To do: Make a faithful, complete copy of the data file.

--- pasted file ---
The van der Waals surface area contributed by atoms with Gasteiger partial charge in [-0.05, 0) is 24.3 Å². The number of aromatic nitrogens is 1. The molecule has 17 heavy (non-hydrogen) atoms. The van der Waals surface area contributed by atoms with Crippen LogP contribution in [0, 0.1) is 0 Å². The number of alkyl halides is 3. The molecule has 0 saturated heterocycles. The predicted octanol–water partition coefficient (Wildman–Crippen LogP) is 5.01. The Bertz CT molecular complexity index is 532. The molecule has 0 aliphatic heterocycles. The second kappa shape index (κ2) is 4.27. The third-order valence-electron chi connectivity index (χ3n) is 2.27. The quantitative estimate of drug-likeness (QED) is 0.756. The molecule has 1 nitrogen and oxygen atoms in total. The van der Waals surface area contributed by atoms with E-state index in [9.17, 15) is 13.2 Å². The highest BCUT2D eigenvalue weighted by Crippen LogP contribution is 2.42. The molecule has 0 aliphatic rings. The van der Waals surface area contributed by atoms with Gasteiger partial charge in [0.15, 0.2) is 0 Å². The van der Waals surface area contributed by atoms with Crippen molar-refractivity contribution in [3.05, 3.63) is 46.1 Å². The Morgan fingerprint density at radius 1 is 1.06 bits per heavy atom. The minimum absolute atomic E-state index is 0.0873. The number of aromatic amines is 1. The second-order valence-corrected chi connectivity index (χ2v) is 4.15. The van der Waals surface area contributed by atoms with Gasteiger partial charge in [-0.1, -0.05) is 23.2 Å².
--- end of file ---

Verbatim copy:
The van der Waals surface area contributed by atoms with Gasteiger partial charge in [-0.05, 0) is 24.3 Å². The number of aromatic nitrogens is 1. The molecule has 17 heavy (non-hydrogen) atoms. The van der Waals surface area contributed by atoms with Crippen LogP contribution in [0, 0.1) is 0 Å². The number of alkyl halides is 3. The molecule has 0 saturated heterocycles. The predicted octanol–water partition coefficient (Wildman–Crippen LogP) is 5.01. The Bertz CT molecular complexity index is 532. The molecule has 0 aliphatic heterocycles. The second kappa shape index (κ2) is 4.27. The third-order valence-electron chi connectivity index (χ3n) is 2.27. The quantitative estimate of drug-likeness (QED) is 0.756. The molecule has 1 nitrogen and oxygen atoms in total. The van der Waals surface area contributed by atoms with E-state index in [9.17, 15) is 13.2 Å². The highest BCUT2D eigenvalue weighted by Crippen LogP contribution is 2.42. The molecule has 0 aliphatic rings. The van der Waals surface area contributed by atoms with Gasteiger partial charge in [0.15, 0.2) is 0 Å². The van der Waals surface area contributed by atoms with Crippen molar-refractivity contribution in [3.05, 3.63) is 46.1 Å². The Morgan fingerprint density at radius 1 is 1.06 bits per heavy atom. The minimum absolute atomic E-state index is 0.0873. The number of aromatic amines is 1. The second-order valence-corrected chi connectivity index (χ2v) is 4.15. The van der Waals surface area contributed by atoms with Gasteiger partial charge in [-0.1, -0.05) is 23.2 Å².